I was interested to work as cosmetic chemist but the thing is.. I don’t really imagine myself working at lab. I am more outgoing personality and would like to be on top of everything .
    What would you advise in my case? probably I would sound not reasonable enough to you.. but I was thinking of getting MBA and working at some cosmetic company as being a supervisor or smth like that.

    Is that possible?

    Any ideas!!! I would appreciate it!

    1. Perry Romanowski

      Hello Tatiana,

      Indeed if you do not want to work in a lab but you do want to be in the cosmetic industry, getting a degree in Marketing is a great way to go. Marketing people are the ones who basically run the cosmetic industry anyway. 🙂

      1. Tatiana

        Thank you, Perry for answering me!!!
        do you recommend while studying at my university to get some internships (paid I hope) at cosmetic companies? but as what position should I apply as? (not for lab….so what should I call that position?) I have some experience in working at business company….
        UCLA has a good career center but unfortunately, counselors over there don’t have such a specific knowledge (as cosmetic industry) and cant advise correctly.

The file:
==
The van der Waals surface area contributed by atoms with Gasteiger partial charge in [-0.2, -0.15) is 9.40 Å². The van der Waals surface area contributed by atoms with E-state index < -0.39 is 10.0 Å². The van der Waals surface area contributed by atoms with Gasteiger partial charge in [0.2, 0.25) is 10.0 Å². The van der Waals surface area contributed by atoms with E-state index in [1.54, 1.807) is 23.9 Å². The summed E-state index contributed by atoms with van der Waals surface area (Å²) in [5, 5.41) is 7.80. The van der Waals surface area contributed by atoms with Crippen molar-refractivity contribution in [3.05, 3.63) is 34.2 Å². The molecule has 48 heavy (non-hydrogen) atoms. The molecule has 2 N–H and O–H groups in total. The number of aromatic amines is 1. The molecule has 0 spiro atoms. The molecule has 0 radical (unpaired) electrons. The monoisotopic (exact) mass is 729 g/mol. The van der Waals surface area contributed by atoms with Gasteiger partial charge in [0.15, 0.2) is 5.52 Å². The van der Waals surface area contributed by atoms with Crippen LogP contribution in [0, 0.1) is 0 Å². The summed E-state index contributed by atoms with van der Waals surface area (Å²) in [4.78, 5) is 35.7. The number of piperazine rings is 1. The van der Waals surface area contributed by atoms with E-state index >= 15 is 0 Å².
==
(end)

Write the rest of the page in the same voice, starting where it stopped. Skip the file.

thank you so much!

          1. Tatiana

            Thank you for reply…

            but i cant relocate 🙁
            I was thinking about USC MBA! Also I got business related internships so it might help me..
            What do you think?

  14. handariel

    Hy!
    It is an interesting question what you should learn to get a cosmetic chemist job, BUT I want to ask an other thing: what is you are already in a job of cosmetic chemist, but your knowledge is very pour in this area (this is my situation, I work in a firm in this job, but I am a full biology/ecologist with some experts in environmental skills and a little chemistry skill, now I work in this field and I should learn more from formulation, stability, raw materials, etc ).
    What kind of books do You suggest for me to learn? (Our is a little new firm, after I found your forum I asked for many times for money to make your beginner course for cosmetic chemist, without good result to now 🙁 )
    Thank you!

    1. Perry